Cadet reflects on King legacy
By Cadet 2nd Class Tara Harris, Cadet Squadron 30
/ Published January 13, 2012
U.S. AIR FORCE ACADEMY, Colo. --
On the steps of the Lincoln Memorial on Aug. 28, 1963, Dr. Martin Luther King Jr. delivered his famous "I Have A Dream" speech, where he expressed hope that one day he would see "little black boys and black girls ... able to join hands with little white boys and white girls as sisters and brothers."
Raised in a generation where blatant racism and hatred no longer exists, it is hard for some of us to imagine a world split by color. There are times in my life where I can remember the wandering eyes of strangers who didn't understand my mixed race or looked at my parents a little differently as I sat in between them. Those strangers were likely exceptions to the fact that most of society has moved well past judging people by the color of their skin.
King's life was dedicated to human rights, inclusion and complete equality. He envisioned a world where we would be judged by the content of our character rather than the color of our skin. He gave generations of African-Americans excitement, enthusiasm and determination to join together in a struggle for freedom and justice. King understood that freedom was man's greatest gift and believed that every man and women should be worthy of this gift to live a life that our founder's once envisioned, a life filled with happiness.
Martin Luther King Jr. Day gives us a chance to pause, to reflect on his words and see how our modern world presents itself with new challenges that redefine his dream. Stitched together from the 50 states and numerous countries, the Air Force Academy now reflects this modern world. You see, we are all different in some way. Each of us is unique in the ways we each see the world and how we came to be here in Colorado Springs.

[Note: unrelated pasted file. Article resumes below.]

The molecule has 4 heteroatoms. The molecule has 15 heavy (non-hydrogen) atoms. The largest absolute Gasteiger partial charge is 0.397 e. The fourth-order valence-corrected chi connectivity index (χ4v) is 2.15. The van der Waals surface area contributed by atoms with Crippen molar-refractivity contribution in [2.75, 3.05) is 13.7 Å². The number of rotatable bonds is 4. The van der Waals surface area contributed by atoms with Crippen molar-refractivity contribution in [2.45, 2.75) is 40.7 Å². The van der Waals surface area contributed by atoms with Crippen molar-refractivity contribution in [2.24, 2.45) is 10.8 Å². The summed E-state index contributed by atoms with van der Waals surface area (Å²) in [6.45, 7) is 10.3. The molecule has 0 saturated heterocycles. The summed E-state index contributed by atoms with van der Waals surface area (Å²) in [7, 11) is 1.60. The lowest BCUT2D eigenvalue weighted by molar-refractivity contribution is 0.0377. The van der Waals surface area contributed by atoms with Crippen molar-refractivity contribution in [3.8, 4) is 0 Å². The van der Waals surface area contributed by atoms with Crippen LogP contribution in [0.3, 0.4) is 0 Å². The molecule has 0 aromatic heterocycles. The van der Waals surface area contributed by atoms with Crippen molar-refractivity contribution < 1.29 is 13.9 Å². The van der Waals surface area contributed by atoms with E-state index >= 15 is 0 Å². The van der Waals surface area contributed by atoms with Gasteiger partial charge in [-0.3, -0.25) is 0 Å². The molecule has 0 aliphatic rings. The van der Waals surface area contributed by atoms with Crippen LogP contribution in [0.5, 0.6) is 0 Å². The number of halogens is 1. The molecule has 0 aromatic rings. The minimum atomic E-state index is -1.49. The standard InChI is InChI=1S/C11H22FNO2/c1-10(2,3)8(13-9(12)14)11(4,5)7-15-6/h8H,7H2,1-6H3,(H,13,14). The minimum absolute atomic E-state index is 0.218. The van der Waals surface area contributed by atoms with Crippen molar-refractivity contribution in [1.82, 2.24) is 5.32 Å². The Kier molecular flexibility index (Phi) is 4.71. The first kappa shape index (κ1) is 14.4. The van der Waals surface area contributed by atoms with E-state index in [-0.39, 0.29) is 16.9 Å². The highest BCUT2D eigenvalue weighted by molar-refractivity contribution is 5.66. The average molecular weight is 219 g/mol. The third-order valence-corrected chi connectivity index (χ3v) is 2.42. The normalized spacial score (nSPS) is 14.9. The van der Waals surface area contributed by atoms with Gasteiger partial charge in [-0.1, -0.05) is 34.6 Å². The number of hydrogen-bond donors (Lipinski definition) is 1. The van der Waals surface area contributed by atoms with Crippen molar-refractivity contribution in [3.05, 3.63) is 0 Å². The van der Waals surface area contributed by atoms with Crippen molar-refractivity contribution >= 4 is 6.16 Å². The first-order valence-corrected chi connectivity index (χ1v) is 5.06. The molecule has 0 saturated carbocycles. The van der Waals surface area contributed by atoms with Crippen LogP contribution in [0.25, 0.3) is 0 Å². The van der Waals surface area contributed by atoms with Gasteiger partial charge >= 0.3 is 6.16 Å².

At times society deems different as bad which breeds hatred, injustice, greed, and discrimination. In King's words: "Like an unchecked cancer, hate corrodes the personality and eats away its vital unity. Hate destroys a man's sense of values and his objectivity. It causes him to describe the beautiful as ugly and the ugly as beautiful, and to confuse the true with the false and the false with the true."
Perhaps the details of today's struggles are different and the tools to conquer the challenges have evolved, but the portrayal of his dream and call to action are just as real and no less urgent. No matter how tough things got as he addressed the prejudice and injustice seen in the face of a white supremacist, King always had faith that people everywhere would one day love and treat one another as equals.
So as we pause and look back at King's impact on our lives, look forward as well. Find new ways to keep his legacy alive. The differences within ourselves, the uniqueness in ourselves that we try and hide, are what make us special. The differences in how we speak, act, look and learn create change and continue King's dream. His dream is possible if we are not afraid to address the hate, prejudice and injustice that are very much still alive.
As you spot the differences in one another and in yourself, remember the success of Dr. King and his fight for freedom. Civil rights is never an end state but a continuous process. We should all continue to seek out injustice in society and learn to accept the differences in one another. Stay strong to your convictions and beliefs, and remember that we represent the hope of a movement and spirit that should never falter. Treat each other with respect, dignity and value. We may not be able to stop all the evil in the world, but how we treat one another is entirely up to us.